Year of Publication


Document Type





Pharmaceutical Sciences

First Advisor

Robert A. Lodder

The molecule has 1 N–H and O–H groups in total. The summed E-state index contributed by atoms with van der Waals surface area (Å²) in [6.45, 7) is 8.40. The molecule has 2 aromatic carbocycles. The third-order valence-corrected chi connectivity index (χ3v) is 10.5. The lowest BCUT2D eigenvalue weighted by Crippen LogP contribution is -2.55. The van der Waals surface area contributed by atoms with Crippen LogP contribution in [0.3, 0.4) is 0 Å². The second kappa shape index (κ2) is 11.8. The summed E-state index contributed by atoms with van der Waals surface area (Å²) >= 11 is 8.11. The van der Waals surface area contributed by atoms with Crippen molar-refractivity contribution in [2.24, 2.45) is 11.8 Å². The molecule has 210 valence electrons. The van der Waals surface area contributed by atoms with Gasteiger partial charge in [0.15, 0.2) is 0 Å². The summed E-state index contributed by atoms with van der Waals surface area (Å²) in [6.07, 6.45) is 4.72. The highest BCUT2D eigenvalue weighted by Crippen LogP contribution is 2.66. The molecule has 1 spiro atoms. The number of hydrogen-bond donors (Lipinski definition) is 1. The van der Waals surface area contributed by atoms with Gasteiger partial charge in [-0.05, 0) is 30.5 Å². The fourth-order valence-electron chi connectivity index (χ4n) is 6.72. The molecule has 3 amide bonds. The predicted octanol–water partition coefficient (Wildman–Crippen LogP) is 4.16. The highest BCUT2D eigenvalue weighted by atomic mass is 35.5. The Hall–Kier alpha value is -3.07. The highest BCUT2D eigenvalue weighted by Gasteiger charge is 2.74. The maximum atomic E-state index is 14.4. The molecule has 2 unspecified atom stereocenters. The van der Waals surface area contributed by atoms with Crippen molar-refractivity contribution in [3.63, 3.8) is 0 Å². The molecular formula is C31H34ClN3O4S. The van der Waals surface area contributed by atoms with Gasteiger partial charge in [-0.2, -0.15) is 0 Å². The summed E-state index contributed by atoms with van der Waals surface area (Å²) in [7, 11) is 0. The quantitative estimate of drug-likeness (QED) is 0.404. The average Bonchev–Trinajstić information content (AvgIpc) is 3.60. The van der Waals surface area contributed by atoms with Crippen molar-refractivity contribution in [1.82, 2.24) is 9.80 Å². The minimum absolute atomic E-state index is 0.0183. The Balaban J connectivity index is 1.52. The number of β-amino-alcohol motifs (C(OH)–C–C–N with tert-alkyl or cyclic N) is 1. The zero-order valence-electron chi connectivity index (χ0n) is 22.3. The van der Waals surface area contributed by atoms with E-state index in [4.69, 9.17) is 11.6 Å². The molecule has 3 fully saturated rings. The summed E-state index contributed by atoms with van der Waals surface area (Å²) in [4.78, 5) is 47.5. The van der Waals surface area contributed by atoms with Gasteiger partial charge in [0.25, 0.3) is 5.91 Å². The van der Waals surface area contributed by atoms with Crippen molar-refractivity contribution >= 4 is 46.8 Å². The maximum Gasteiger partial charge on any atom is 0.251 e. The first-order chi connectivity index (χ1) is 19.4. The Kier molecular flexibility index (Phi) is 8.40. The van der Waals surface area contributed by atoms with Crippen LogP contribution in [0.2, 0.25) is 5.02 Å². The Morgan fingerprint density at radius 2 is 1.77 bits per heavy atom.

The research contained in the following dissertation spans a diverse range of scientific scholarship, including; chemometrics for integrated sensing and processing (ISP), near infrared and acoustic resonance spectrometry for analyte quantification and classification, and an ISP acoustic sensor as an alternative to conventional acoustic spectrometry. These topics may at first seem disjointed; however, closer inspection reveals that chemometrics, spectrometry, and sensors taken together form the umbrella under which applied spectrometry and analytical chemistry fall. The inclusion of each of these three serves to paint the complete portrait of the role of applied spectrometry for the advancement of process analytical technology. To illustrate the totality of this portrait, this research seeks to introduce and substantiate three key claims. (1) When applicable, optical spectrometry and acoustic spectrometry are preferred alternatives to slower and more invasive methods of analysis. (2) Chemometrics can be implemented directly into the physical design of spectrometers, thus sparing the need for computationally demanding post-collection multivariate analyses. (3) Using this principle, ISP sensors can be developed specifically for use in highly applied situations, making possible automatic analyte quantification or classification without the computational burden and extensive data analysis typically associated with conventional spectrometry. More concisely, these three claims can be stated as follows: spectrometry has a broad range of uses, chemometrics for ISP makes spectrometry more efficient, and for all analytical problems with a spectrometric solution, an ISP sensor, specifically tailored to the needs of the experiment, can more effectively solve the same analytical problem.